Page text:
I don’t know of anyone who makes a more compact triplex domestic water booster system (a package with three pumps on the skid). The header can be 2”, 3”, 4”, 6’; header size depends on flow. The more flow, the larger the suction and discharge pipe. The easy way to remember sizing is 2” is good to 200 gallons/minute, 3” is good to 300 gallons/minute and so on. There is a chart that we can share with you if you call Callaghan Pump. While we are located in Hackensack, New Jersey, we do 90% of our sales to the 5 boroughs of Manhattan. Coincidentally, that also seems to be the area where the majority of tall buildings are located in our country. So it has been an ideal location for our company learning very quickly about what works and does not work in a highrise building. This is not to say that our systems would not work just as well in a low rise building.  

Administrators of low rise hotels and other two – three-story buildings often question why they need a pump — the answer is that it comes down to volume. Unless you run a 12” water main in from the street, chances are that you will need a booster pump; if you have any more than 30 apartments, you will need to boost the pressure up or run very large pipe in from the street. A lot of times, you look at the price of copper or stainless steel piping and if you can save $100,000 on the pipe, it pays to put in a $15,000 pump system. So why not do it? They are certainly easy to maintain; parts are readily available anywhere. All major pump manufacturers have a pump that will bolt right down to our skid. Should these pumps ever cause you problems, parts and pumps from the major players in the industry will fit. We use very simple methods for our control system; they all operate off of ¼ “ female national pipe thread(NPT). You first install a ¼” ball valve to isolate any transducers that might require replacing 10-20 years down the road. You then put in either a T or a transducer. You can either put the transducer on the header or run the wire into the Callaghan Pump Domestic Water Booster System control panel.  Customers in NYC, the Bronx, Brooklyn, Queens, often prefer them inside the control panel;  you just have to remember to drill a ¼” hole in the bottom corner of the electrical control panel so that if water were to ever leak in, it will then have an easy method to drain out of the control panel.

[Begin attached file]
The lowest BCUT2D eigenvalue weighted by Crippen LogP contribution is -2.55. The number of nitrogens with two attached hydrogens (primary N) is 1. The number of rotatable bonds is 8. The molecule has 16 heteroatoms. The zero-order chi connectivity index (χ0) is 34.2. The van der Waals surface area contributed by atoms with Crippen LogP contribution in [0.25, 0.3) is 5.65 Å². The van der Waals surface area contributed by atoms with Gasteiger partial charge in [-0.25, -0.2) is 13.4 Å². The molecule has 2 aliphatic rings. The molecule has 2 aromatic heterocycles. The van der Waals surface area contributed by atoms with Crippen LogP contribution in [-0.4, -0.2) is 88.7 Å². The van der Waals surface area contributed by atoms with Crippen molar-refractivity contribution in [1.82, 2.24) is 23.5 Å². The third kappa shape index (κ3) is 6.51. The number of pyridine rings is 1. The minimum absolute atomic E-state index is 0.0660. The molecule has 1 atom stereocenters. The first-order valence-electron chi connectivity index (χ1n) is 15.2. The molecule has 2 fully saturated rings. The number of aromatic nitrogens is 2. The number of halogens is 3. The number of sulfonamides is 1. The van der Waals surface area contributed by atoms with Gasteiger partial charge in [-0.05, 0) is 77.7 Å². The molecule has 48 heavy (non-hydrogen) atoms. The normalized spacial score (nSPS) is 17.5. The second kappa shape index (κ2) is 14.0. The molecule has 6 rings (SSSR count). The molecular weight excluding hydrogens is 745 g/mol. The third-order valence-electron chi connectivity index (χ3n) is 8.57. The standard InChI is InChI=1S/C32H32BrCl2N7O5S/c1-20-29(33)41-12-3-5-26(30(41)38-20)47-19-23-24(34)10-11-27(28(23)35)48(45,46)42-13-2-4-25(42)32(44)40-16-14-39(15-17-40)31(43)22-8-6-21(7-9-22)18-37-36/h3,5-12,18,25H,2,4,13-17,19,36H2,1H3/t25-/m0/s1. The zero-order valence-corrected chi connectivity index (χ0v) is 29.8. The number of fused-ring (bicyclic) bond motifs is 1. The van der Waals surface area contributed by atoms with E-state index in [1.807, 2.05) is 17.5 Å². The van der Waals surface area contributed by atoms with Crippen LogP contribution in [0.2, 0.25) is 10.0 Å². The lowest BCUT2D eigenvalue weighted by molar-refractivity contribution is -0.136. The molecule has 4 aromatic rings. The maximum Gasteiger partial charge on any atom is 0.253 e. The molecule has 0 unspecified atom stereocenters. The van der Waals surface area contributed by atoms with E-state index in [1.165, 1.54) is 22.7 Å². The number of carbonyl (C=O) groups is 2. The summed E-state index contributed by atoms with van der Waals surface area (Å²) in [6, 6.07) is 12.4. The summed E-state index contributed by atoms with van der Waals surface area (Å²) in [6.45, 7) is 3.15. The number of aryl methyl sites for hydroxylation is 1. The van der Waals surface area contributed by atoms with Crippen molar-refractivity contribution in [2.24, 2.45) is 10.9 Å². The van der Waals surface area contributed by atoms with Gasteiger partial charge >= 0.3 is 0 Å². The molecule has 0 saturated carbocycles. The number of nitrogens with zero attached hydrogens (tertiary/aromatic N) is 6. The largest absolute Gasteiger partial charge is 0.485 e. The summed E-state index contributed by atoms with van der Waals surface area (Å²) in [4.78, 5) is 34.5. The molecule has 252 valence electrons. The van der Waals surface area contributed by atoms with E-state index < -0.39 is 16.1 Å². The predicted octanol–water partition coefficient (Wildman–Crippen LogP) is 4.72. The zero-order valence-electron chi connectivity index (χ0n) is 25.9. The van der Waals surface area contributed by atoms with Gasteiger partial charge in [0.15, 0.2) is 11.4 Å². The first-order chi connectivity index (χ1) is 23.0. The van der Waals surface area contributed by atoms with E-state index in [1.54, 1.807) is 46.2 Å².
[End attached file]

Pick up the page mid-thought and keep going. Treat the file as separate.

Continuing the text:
Callaghan Pump and Control has over 900 systems in the 25 miles radius of Times Square.  We have very few, if any, premature losses or breakdowns. This claim is based upon the idea that we consider 50,000 hours to be the standard run time for our equipment. The motor bearings are roughly the same. If you go with our standard 5 horsepower system, we always keep everything in stock to service these systems: we have transducers, we have variable speed Yaskawa drives– Model IQ Pump 1000,  and we always have motors.

Call Callaghan Pump and Controls any time you like for a free quotation.

Domestic Water Booster Systems by Callaghan Pump

Callaghan Pump and Controls builds pump packages and we do so with real estate and space constraints in mind.  We build a domestic water booster system more compact and quieter than anybody else’s system on the market. We design systems not just in New York City but we build systems for any building in any state, or any country in the world.  As long as you have AC power, we can build a system for 60 Hertz as in USA or 50 Hertz as in other countries. -regardless, we build packages as tight and as close as we can possibly make them.

 

To deal with the noise issue, we do prefer using Ebara pumps because they seem to have the least amount of noise complaints.  When you move water you will make noise.  How much noise and if is it going to be a concern is always a big question. While I have documented cases where our pump systems are a full two numbers quieter than the majority of our competitors, we find it doesn’t hurt to wrap the pump end of our systems in the 1-1 ½” black soft foam rubber.  This really helps to quiet the noise down. Whatever pump system is used, it should have all the headers (the suction and discharge pipes that carry all water into and out of a booster system) wrapped in insulation not just for noise but also to help with condensation.